The years made it clear that they were mortal men and women, often in need of repentance, “awakening,” and revival – down to this very day. But, they had a vision, and scripture says “without a vision the people perish.”
The America they struggled to establish was a dark and fragile thing, embracing great wrongs as well as visionary rights.
The battles for balance have already been fought over and over, and are even now being fought in the streets and in the heart of the cities we all love that straddle the upper reaches of that “Old Man River” that both divides America, and calls her together – TO BE ONE.
The work to be done is the work of spirit, and heart, and most of all repenting and renewing faith. It is the work of church, and believing people, perhaps more than any other. The people who have hope, by faith, and who may least want to rise to the task.
It will take prayer. And comradeship. And kindness. And leadership. And, on the way, FORGIVENESS.
Can we do it? Being the ones who step forward – not even knowing the consequences? I believe we can be those very ones. Because we know the ONE WHO CALLS, and shows us the Way.
This day, sitting in our small living room, roused from rest, I determined to excuse myself to do something useful. I went to fetch my pens from my jacket pocket. Coming back, along our tiny hall, I lurched – smack into a picture on the wall.
Molly quickly rose to rescue me, forgive me, then clean up my mess of shattered glass and picture frame. “It’s all right,” she said. “It’s a poem of mine. A friend did the calligraphy, and I framed it then.” And I, old man, had made a mess of it. “Stand back,” she said, “I’ll clean it up.” No chiding words. Her art piece on the floor. I, mortified. But she, all grace, put the lovely piece in my hands.
Out of my repentance, I copy it here for you to see this loving work of my dear wife, put to artistic form by her friend:
LET this frail soul sing!
ALL life an offering
THAT is attuned to thee.
IS there, by grace, eternity
WITHIN this frame? GIVE
ME a song to live,
PRAISE shall be my breath.
HIS life my words, death.
HOLY tempo, beating strong
NAME divine, my joy, my song!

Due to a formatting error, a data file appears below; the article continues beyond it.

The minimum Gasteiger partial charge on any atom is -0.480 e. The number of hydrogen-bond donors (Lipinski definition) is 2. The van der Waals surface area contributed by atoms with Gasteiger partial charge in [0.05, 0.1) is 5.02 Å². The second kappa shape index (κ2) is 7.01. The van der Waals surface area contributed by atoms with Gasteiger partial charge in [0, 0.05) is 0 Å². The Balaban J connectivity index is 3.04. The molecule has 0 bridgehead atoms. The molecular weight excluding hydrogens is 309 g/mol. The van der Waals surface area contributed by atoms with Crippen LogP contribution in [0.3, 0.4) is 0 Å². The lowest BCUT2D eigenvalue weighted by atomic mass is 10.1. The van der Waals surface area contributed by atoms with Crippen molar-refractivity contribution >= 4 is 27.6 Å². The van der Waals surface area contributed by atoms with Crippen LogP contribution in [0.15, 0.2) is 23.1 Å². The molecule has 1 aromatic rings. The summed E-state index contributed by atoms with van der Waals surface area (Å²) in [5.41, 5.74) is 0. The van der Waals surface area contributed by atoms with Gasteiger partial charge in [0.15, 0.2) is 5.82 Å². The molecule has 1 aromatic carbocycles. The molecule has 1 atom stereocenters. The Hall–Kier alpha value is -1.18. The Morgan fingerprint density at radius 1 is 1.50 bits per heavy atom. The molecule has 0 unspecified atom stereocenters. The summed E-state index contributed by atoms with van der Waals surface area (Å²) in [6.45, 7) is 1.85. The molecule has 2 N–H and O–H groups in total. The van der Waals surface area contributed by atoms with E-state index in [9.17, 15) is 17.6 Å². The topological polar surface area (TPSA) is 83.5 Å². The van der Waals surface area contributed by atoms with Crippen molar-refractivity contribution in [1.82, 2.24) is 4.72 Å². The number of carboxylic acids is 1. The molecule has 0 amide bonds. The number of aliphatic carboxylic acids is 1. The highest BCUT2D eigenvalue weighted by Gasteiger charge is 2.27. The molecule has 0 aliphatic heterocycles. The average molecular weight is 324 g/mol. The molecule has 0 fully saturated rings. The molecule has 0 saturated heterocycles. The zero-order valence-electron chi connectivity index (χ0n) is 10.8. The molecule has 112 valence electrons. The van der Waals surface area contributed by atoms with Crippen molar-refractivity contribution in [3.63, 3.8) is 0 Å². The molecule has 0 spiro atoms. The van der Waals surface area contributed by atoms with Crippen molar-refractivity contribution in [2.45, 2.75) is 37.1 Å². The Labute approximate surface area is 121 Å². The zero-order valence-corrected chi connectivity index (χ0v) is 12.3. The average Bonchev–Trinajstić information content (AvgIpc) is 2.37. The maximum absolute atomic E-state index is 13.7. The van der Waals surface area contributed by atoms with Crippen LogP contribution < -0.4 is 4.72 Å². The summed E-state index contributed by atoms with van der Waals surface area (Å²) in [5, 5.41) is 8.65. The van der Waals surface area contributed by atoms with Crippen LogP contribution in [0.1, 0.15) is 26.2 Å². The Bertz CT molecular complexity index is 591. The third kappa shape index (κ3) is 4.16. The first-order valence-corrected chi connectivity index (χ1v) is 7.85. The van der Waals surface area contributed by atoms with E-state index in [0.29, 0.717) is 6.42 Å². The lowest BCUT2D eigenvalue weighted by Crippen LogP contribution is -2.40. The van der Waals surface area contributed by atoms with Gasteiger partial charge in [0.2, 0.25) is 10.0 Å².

So, out of crashing glass and broken frame, I pick up pieces and try to give you back the wondrous words of the one I love, as the Psalm touched her, long ago, and brings back, on this spattered day for us. These healing words that the Psalmist gave my own beloved singer of songs, with which to mend the broken things of this day, today.
So may we all find hurt healed in these days of so many wounds around us.
Love to you all,
As the early summer has gone on – through Memorial Day, and Independence Day – and looking outside from the inside, at skies blue, and scudding clouds, and the dawning awareness that I am at home in Minneapolis for a reason, and NOT in my canoe on the lake I love, but in the encroaching city with its angry heart, and its volatile spirit, that I am called to hear God’s invitation to take a step toward the downtown mayhem. and the despairing shop-keepers, and the young and loud marchers and find the friends of the long years who will talk with me and tell me who I need to be, and what I need to do, and figure out what I need to give – of myself, and what I know, and where I’ve been, and with whom I need to stand.
I have black friends. Long-time. We’ve worked together. We are in touch. One of them lunched with me. “Arthur,” he said, “at my northside church we’re having some meetings. We’re calling them ‘Rap on Culture.” We’d like you to come, to join the conversation, to see what we might do, together.”
So we went, this week, Molly and I together, to the church, circling the neighborhood several times to find a way into their parking lot. No cars. I phoned my friend. He was there, and came out to greet us.
We looked around a little at the church, heard some of the plans from our friend, found the Pastor’s Study, and just talked for an hour.
Our friend explained that the pastor was an advisor to the Police Union, and to the Police Chief, and that he is much in demand as a representative of the black community as the issues and ideas go back and forth about the future of the city. We talked. We prayed together. And then it was over.
We will find a way for a small cluster of their folks, and the same of our folks to meet together to take that tenuous first step toward friendship in Christ, praying that the Holy Spirit will draw us together and slowly create the “tie that binds,” leading to doors of opportunity through which we can walk together.
“Slowly by slowly,” as the Africans say. Feeling our way. Recognizing good will, and good faith, and possibilities offered by our King Forever, Who alone has the answer for any of our lives, and any of our communities, and surely – any of our cities.